Dentist Sheldon Kornpett (Alan Arkin) is nervous about his daughter's upcoming wedding, especially as he hasn't met the in-laws yet. So, a few days before the wedding, they are invited to Sheldon's house for dinner, and all goes well until the groom's father, Vince Ricardo (Peter Falk) disappears into the basement to make a phone call. Little does Sheldon know that Vince has hidden some stolen engravings down there - but he starts to catch on when Vince arrives at his surgery the next day with a request...
Written by Andrew Bergman, The In-Laws was conceived as a star vehicle to team up Arkin and Falk, and as far as it goes that turned out to be a good idea, because the two work very well together. Arkin keeps a straight face as his voice grows louder and panicky in the midst of Falk's dangerous schemes, while Falk sounds reasonable and keeps his cool as his story becomes more and more preposterous. They're such a great team that you wish the film was tighter in the plotting department.
The pair rush around New York being chased by villains as Vince reveals he is a CIA agent and has stolen the engravings without permission from his bosses, purely to highlight a money counterfeiting ring he believes is set to turn society into chaos. We're never sure how much of what Vince is saying is true, as it's clear from the outset that he's rather eccentric. At the dinner table, he spins a yarn of doing business in the jungle and having to put up with giant tsetse flies, then after a short toast to the bride and groom, he breaks down into uncontrollable sobbing.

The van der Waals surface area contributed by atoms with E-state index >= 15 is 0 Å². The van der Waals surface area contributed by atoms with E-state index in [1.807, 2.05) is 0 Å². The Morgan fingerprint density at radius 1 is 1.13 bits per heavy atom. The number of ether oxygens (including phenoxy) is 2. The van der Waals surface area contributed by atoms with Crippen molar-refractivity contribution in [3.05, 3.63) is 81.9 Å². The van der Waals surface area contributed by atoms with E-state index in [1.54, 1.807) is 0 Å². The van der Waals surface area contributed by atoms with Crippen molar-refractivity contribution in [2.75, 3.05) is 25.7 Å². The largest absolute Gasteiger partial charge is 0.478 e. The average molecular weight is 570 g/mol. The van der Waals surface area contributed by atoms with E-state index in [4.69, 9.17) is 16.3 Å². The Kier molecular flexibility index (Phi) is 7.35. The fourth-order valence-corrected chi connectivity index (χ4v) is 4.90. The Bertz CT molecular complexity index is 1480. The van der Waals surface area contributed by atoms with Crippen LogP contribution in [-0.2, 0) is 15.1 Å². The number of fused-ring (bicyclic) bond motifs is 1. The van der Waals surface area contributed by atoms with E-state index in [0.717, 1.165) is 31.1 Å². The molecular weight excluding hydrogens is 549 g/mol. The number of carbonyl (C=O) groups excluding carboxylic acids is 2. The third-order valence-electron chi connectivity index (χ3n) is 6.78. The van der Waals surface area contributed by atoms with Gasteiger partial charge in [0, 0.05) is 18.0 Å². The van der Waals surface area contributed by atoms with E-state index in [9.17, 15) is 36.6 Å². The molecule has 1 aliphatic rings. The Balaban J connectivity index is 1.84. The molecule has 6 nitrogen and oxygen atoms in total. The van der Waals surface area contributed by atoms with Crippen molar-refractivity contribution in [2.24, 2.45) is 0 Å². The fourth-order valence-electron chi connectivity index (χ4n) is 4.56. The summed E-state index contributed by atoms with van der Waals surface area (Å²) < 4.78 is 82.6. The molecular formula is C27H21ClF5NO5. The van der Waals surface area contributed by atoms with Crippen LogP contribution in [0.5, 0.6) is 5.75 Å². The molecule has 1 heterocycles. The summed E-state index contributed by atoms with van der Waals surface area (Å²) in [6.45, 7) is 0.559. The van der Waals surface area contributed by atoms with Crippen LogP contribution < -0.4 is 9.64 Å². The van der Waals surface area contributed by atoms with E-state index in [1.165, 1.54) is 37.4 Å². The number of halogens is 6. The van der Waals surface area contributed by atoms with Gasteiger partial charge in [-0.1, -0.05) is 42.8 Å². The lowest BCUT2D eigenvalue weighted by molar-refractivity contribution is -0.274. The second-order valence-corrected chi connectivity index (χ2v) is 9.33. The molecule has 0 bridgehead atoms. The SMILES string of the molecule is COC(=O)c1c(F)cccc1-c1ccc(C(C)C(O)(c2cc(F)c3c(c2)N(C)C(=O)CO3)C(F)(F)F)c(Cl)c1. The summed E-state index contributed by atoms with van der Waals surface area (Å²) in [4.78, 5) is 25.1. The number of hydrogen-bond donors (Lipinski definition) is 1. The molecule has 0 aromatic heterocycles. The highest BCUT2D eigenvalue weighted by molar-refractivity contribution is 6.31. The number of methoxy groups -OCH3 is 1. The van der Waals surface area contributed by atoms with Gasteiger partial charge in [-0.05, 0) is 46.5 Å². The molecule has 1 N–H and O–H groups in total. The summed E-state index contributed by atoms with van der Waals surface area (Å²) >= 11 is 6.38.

Obviously the film capitalises on the awkwardness that meeting your in-laws carries, especially as you don't know if you'll get on with them when you really have to, but this movie takes that to ridiculous extremes. There are fair number of funny moments, mostly thanks to Arkin and Falk's skillful performances, especially when the pair end up in Central America to set up the dictator of a banana republic.
Sheldon accidentally having his BMW painted with flames on it, Vince leaping on Sheldon (twice) to stop him running away, and Sheldon's athletic method of stopping Vince's taxi are all worthwhile, and Richard Libertini's mad dictator is a great comic character, with his ventriloquist act and new flag for his country. Yet, while the film makers are at pains to deliver a screwball comedy, it never quite picks up a good head of steam. Mind you, its fans won't hear a word against it. Remade in 2003. Music by John Morris, which sounds as if it comes from a sitcom.